This website stores cookies. Click here to accept them.cookie information page

"javascript" category

More on jQuery

3rd February 2012
Categories: javascript, jquery

Javascript, the main language that enables dynamic websites, has been around for 15 years and, whilst powerful (it enables client-side form validation and dynamic pages, it is used for google analytics and various other trackers and is used by most modern websites for one thing or another) has generally been annoying to use. Every browser has had it's own implementation of javascript, with it's own idea's of how things should be done, this lead to lots of logical statements to handle all the different browser designs:

 

if (document.layers)

{

var container = document.layers[ID].open();

container.write(“some text”)

container.close();

}

else if (parseInt(navigator.appVersion) >=5 &&navigator.appName==”Netscape”)

{

document.getElementById(ID).innerHTML = “some text”);

}

else if (document.all)

{

document.all[ID].innerHTML = “some text”

}

 

All these codeblocks do the same thing, writing the text “some text” into a specified HTML element, the only difference is browser compatiblity. The first block works in Netscape4, the second block in Netscape 5+ and the last block works in Internet Explorer 4,5,6. If you wanted to look at this script in any other browser then you would just have to hope that it worked.

That's a lot of lines of code for something so simple, writing a more complex script would end up as a nightmare of if statements. Fortunately for the best part of the new millenium a number of javascript libraries have been released, one of the most prolific of these is JQuery. Released in 2006 it is now, according to wikipedia, used by over 52% of the 10,000 most visited sites and is the most popular library currently in use. Jquery is available from http://www.jquery.com

JQuery provides a number of useful functions that simplify interacting with the webpage and handle all the nasty cross-browser compatibility issues for you. All of Jquery's functionality is provided by the jQuery() object ( or it's alias “$()” ) and most JQuery scripts will start off with a document-ready block. This is a callback passed to the ready function of the document object that is called when the page has finished loading. So, let's rewrite our previous script using JQuery:

/blogresources/jquery-hello-world.html

 

So, this script (which also contains a method to trigger it, unlike the previous example) is only 3 lines of javascript (always nice to do more with less) and, although it can look a bit daunting at first, it is a relatively simple script. It starts off with the document-ready block that I mentioned earlier. This involves creating a JQuery object that contains the document ( $(document) ), which we then call the ready function on passing it a closure (an inline function). When this function is executed (after page load), we select the DOM element that has an id of 'click-me' and call the click method. This function allows us to bind a callback, a function that will be executed whenever the target is clicked, in this instance our function (with ONE line of code) sets the HTML contents of an element to “Hello World”. Easy.

Now I should probably take a minute to reveal the wonders of the JQuery constructor. A Jquery object can hold multiple DOM objects and there are three ways of constructing them:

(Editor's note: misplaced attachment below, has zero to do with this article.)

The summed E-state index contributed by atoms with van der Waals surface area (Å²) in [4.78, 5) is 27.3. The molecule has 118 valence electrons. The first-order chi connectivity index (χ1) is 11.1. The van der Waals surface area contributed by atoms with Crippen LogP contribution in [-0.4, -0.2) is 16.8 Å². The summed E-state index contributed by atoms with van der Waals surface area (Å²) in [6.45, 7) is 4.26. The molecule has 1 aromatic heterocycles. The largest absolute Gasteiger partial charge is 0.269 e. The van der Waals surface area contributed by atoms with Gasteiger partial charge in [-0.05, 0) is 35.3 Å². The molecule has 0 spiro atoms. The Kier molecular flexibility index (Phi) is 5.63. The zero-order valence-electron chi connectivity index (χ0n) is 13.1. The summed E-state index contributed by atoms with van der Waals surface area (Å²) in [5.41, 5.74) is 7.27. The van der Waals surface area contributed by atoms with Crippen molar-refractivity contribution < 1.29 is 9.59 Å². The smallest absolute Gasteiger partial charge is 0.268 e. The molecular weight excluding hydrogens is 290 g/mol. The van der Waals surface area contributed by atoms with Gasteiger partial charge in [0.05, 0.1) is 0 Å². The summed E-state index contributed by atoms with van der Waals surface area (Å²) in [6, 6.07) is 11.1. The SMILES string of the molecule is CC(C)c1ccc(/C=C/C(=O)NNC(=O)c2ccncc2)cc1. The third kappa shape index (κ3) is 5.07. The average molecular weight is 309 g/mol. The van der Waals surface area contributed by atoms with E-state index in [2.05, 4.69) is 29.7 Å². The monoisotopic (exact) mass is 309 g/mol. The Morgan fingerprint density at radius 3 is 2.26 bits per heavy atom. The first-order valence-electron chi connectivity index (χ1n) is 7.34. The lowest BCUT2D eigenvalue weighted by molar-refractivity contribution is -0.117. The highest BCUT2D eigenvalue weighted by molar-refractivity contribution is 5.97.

• The first (and in my experience, most common) is to use a CSS type selector ('# for id, . for class etc) passed in as a string (much like we did above with the “#click-me” and “#jquery_target” selectors.

  • The second is to pass in a DOM object (like we did with the “document” constructor above) .

  • The third is to pass in a string containing HTML (for instance $('<p class=”some-text”>some paragraph content</p>') ).

One important thing to remember is that functions that change the object(s) will generally be applied to every DOM element contained by the JQuery object, whilst functions that retrieve data will generally read the data from the first element in the JQuery object. This means that, for example, if we wished to stop any of the links in our page (or a part of our page) from working (or send an ajax notification or whatever) we could do something like the following:

 /blogresources/jquery-link-selection.html 

This script, again, is very simple. Once again we have our document-ready block, this time we are binding an on-click callback to a collection of DOM elements (every A tag within the element that has an id of “link-container”). This callback retrieves the href attribute of the clicked tag and displays it in the jquery_target box at the bottom of the page. It then returns false (this is to prevent the browser from then following the link)

So thats JQuery in a nutshell. A small, yet powerful library that enables developers to write stunning web-apps and add that little bit of shine to a website that makes visitors want to come back.  

A short introduction to Ajax

11th January 2012
Categories: ajax, basics, javascript

Web pages are old. HTTP (the protocol that browsers use to retrieve pages) has been around since the early 90's and was originally designed as a simple request/response mechanism. Unfortunately this means that any time a page needs updating, the whole thing has to be re-downloaded from the server which can be slow, tiresome and leads to annoying screen repaints. Enter AJAX (Asynchronous Javascript and XML), a methodology developed in the late 90's that allows javascript to request data from the server, this allows developer's to write cleaner, nicer and more helpful user interfaces.

Hello World